Wisconsin Historical Society

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Architecture and History Inventory
1ST ST (500' E OF HASTINGS ST) | Property Record | Wisconsin Historical Society
Other Name:Melchoir Hotel & Brewery/Ruins
Reference Number:16861
Location (Address):1ST ST (500' E OF HASTINGS ST)
Unincorporated Community:
Quarter Section:
Quarter/Quarter Section:
Year Built:1857
Additions: 1900
Survey Date:1982
Historic Use:brewery
Architectural Style:NA (unknown or not a building)
Structural System:Unknown
Wall Material:Sandstone
Other Buildings On Site:0
Demolished Date:
National/State Register Listing Name: Melchoir Hotel and Brewery Ruins
National Register Listing Date:11/15/1984
National Register Multiple Property Name:Multiple Resources of Trempealeau
Additional Information:Standing two stories in height and constructed of carefully coursed sandstone blocks extracted from bluffs behind the building, the riverfront Melchoir Hotel & Brewery still retains much of its original profile and many of its distinguishing features despite the currently ruinous state. Although missing one complete exterior wall, the roof, and any interior features, the building nonetheless preserves parts of three of its original sandstone walls, most of its original fenestration pattern, the original brick arches above each extant window and door, and some of the original wooden window trim. As such, the building retains enough of its structural integrity to accurately convey its historical character and appearance. More interestingly, the property still contains the large sandstone caves cut into the bluff at the rear of the building which were used to store newly brewed beer at a constant temperature of 40 year round. The caves were accessible directly through the house and the connecting passages are still intact. The structure is a dramatic visual and archaeological reminder of the early industrial and commercial history of this Mississippi River town.

Of interest as the ruin of a unique building type in the area and as a handsome landmark on the river, the structure is of primitive ashlar construction. The sandstone blocks were taken from large caves extending into the bluff behind the building; these were used to store newly brewed beer at a constant temperature of 44'F. the year round. The caves were connected by passages created by enlarging a natural fault in the sandstone.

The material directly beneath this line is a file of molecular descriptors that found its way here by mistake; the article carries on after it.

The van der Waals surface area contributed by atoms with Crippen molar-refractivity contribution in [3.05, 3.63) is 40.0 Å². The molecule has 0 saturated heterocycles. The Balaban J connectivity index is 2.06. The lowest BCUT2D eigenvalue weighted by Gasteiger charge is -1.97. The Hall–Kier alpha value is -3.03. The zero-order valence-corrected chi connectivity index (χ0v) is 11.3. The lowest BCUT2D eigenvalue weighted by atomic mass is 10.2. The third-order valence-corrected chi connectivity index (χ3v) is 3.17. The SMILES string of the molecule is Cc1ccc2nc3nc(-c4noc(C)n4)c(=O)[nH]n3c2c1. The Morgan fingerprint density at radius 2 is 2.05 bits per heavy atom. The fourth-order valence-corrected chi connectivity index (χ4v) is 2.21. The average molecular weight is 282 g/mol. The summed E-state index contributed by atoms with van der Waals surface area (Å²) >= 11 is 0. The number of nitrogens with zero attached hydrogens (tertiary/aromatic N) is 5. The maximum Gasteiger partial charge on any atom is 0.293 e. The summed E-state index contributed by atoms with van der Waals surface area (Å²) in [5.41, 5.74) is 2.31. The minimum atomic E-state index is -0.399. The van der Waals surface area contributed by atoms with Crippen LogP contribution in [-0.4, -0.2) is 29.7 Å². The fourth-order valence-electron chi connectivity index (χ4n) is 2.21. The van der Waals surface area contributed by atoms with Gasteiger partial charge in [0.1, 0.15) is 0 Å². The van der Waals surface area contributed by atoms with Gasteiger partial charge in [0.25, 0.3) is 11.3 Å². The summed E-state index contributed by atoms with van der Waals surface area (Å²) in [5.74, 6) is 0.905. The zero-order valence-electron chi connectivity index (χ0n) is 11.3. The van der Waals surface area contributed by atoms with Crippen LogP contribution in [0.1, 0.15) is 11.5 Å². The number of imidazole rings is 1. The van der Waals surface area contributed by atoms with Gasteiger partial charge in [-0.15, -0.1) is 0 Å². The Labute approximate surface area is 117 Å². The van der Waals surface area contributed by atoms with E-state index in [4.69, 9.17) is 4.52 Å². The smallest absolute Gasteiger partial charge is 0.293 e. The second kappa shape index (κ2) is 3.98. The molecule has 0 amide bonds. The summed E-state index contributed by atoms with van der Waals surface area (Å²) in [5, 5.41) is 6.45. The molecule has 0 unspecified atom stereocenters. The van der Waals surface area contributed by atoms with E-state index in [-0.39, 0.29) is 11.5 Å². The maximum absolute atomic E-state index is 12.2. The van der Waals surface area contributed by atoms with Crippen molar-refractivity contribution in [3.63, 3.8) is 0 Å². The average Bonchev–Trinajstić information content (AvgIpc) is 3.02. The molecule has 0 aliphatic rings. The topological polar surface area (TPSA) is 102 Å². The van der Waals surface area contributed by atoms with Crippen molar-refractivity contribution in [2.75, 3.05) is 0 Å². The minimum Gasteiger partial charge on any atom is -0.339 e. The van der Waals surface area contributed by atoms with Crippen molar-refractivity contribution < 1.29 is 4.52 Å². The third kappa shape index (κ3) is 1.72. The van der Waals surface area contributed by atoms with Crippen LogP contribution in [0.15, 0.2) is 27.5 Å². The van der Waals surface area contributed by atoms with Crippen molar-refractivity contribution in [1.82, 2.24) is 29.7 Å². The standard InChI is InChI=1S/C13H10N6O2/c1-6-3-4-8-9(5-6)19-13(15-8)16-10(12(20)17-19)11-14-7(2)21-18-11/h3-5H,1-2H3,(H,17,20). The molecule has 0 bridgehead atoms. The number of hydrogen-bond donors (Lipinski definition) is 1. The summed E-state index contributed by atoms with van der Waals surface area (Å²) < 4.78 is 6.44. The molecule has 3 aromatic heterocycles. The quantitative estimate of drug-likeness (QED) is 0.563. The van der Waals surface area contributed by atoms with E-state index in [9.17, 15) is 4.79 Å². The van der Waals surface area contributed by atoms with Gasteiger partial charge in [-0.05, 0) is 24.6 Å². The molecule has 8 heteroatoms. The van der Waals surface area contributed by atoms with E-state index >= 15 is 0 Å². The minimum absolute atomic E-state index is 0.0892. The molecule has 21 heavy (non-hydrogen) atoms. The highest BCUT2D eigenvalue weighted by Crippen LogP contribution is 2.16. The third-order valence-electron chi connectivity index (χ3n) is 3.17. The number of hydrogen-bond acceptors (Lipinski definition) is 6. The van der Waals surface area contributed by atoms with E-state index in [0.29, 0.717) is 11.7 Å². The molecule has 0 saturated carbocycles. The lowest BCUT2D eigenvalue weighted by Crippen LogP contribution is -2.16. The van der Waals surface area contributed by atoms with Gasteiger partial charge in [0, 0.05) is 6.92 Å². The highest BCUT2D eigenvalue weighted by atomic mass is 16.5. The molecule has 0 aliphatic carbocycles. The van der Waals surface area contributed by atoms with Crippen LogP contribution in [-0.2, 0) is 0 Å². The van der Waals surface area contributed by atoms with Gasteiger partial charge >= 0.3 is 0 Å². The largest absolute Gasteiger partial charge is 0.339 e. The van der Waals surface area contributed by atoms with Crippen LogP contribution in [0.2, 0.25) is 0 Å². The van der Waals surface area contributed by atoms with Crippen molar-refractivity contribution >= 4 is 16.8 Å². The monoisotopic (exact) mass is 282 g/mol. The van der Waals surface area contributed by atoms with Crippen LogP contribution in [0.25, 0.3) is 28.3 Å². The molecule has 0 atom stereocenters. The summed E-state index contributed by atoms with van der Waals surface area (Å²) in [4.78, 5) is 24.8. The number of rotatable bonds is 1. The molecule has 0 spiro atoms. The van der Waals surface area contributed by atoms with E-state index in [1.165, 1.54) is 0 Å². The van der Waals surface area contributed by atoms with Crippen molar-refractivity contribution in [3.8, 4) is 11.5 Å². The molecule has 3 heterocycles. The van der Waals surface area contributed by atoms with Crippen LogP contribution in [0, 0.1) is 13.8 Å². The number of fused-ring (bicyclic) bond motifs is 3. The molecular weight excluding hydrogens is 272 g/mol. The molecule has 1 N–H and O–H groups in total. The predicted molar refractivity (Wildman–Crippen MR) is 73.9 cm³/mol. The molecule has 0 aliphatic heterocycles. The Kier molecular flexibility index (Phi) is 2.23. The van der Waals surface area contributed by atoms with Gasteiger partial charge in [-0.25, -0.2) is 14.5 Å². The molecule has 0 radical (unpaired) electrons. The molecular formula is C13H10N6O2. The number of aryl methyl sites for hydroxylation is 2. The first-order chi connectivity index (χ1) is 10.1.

The structure was the first brewery in Trempealeau County. Melchoir Lager Beer enhanced Trempealeau's reputation. The Tavern/Hotel was well known because of its river frontage location. An original investment of $6,000 made this brewery one of the biggest businesses in the County in 1860. Melchoir Beer was more famous than Milwaukee Beer in St., Paul-Minneapolis.

Built in 1857 by Jacob Melchoir, and quickly established as one of Trempealeau's largest and most successful enterprises, the Melchoir Hotel & Brewery is a significant remnant of the 19th centu7ry commercial and industrial development of the village. When Melchoir arrived in the frontier community from his native Prussia in the early 1850s, he started a small brewery in a log house which survived from the fur trade era. But in 1857 (during a national depression which stunted the village's economic growth) Melchor invested $6,000 and built a two story riverfront hotel and brewery. To provide natural refrigeration for his brew, Melchoir cut deep caves into the sandstone bluffs which abutted the building, accessible from inside the brewery through special passageways. By the 1860s, the wheat boom had revived the lcal economy and Melchoir's investment began to pay off. While the hotel capitalized of its riverfront location, the brewery became one of the largest industries in the county. The continuing success of the combined operation was reflected in 1870 census figures which reported that Melchoir's building was perhaps the most valuable property in town. By 1880, Melchoir was producing 150 barrels of beer annually, and shipping some of it via rail to Minneapolis and St. Paul, where it was reputedly more famous than the beers of Milwaukee. Although the building survived a devastating fire which ravaged the village's commercial center in 1888, it is unlikely the brewery was able to withstand for long the general economic decline of the village which began at the close of the 19th century. Currently in a ruinous state, the brewery was identified in an archaeological and historical survey of the Great River Road (conducted by the State Historical Society and sponsored by the Wisconsin Department of Transportation) as being among the most significant historical sites in the county. The standing walls, brick arches, fenestration patterns, caves and passageways which remain provide valuable insights into the construction and operations of a small-scale 19th century brewery, although further investigation is needed to determine the extent of archeological information likely to be yielded by the site.
Bibliographic References:RUSCH AND PENMAN, "HISTORIC SITES ALONG THE GREAT RIVER ROAD." A. Trempealeau Historical Album, 1867-1967. B. Merle Curti, The Making of An American Community, (Stanford, 1959), p. 234. C. Franklyn Curtiss-Wedge, History of Trempealeau County, Wisconsin, (Chicago, 1917) p. 75. D. Western Historical Co. History of Northern Wisconsin (Chicago, 1881), p. 1045. E. Rusch & Penman, Historic Sites Along the Great River Road, 1982, p. 41. F. 1860 Manuscript Census, Trempealeau County, WI 1870 U.S. Manuscript Census, Trempealeau County, Wis. p. 244. G. Wayne Kroll, Badger Breweries, Past and Present (Jefferson, WI, 1976), p. 130.
Wisconsin Architecture and History Inventory, State Historic Preservation Office, Wisconsin Historical Society, Madison, Wisconsin

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